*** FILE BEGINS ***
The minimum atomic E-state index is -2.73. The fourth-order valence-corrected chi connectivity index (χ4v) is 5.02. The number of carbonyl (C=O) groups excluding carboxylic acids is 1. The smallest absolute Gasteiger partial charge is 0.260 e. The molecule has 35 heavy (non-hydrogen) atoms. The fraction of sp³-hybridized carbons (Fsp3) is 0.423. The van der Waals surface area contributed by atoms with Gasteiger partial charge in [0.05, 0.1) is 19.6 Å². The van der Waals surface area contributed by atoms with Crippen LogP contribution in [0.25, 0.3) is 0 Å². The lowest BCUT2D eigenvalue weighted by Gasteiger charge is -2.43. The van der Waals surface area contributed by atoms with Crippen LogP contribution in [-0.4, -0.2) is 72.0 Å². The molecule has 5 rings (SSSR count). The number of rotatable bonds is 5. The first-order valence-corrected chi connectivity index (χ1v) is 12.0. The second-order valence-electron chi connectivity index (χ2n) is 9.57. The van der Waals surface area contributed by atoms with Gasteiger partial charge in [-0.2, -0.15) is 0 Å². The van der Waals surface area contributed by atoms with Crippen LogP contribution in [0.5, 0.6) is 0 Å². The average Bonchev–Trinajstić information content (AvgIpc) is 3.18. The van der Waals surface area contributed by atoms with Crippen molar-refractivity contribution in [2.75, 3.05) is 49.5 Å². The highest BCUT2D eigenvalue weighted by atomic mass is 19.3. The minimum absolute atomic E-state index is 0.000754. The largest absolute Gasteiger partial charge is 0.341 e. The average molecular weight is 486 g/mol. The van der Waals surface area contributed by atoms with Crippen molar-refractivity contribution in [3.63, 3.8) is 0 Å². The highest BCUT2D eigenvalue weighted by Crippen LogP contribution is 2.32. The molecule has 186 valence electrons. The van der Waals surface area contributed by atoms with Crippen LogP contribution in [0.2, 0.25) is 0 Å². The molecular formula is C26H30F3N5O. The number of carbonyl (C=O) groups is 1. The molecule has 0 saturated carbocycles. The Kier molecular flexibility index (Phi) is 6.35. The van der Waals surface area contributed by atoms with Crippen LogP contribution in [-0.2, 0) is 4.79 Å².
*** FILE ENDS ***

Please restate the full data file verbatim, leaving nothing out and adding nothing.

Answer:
The minimum atomic E-state index is -2.73. The fourth-order valence-corrected chi connectivity index (χ4v) is 5.02. The number of carbonyl (C=O) groups excluding carboxylic acids is 1. The smallest absolute Gasteiger partial charge is 0.260 e. The molecule has 35 heavy (non-hydrogen) atoms. The fraction of sp³-hybridized carbons (Fsp3) is 0.423. The van der Waals surface area contributed by atoms with Gasteiger partial charge in [0.05, 0.1) is 19.6 Å². The van der Waals surface area contributed by atoms with Crippen LogP contribution in [0.25, 0.3) is 0 Å². The lowest BCUT2D eigenvalue weighted by Gasteiger charge is -2.43. The van der Waals surface area contributed by atoms with Crippen LogP contribution in [-0.4, -0.2) is 72.0 Å². The molecule has 5 rings (SSSR count). The number of rotatable bonds is 5. The first-order valence-corrected chi connectivity index (χ1v) is 12.0. The second-order valence-electron chi connectivity index (χ2n) is 9.57. The van der Waals surface area contributed by atoms with Gasteiger partial charge in [-0.2, -0.15) is 0 Å². The van der Waals surface area contributed by atoms with Crippen LogP contribution in [0.5, 0.6) is 0 Å². The average Bonchev–Trinajstić information content (AvgIpc) is 3.18. The van der Waals surface area contributed by atoms with Crippen molar-refractivity contribution in [2.75, 3.05) is 49.5 Å². The highest BCUT2D eigenvalue weighted by atomic mass is 19.3. The minimum absolute atomic E-state index is 0.000754. The largest absolute Gasteiger partial charge is 0.341 e. The average molecular weight is 486 g/mol. The van der Waals surface area contributed by atoms with Crippen molar-refractivity contribution in [3.63, 3.8) is 0 Å². The highest BCUT2D eigenvalue weighted by Crippen LogP contribution is 2.32. The molecule has 186 valence electrons. The van der Waals surface area contributed by atoms with Crippen LogP contribution in [0.2, 0.25) is 0 Å². The molecular formula is C26H30F3N5O. The number of carbonyl (C=O) groups is 1. The molecule has 0 saturated carbocycles. The Kier molecular flexibility index (Phi) is 6.35. The van der Waals surface area contributed by atoms with Crippen LogP contribution in [-0.2, 0) is 4.79 Å².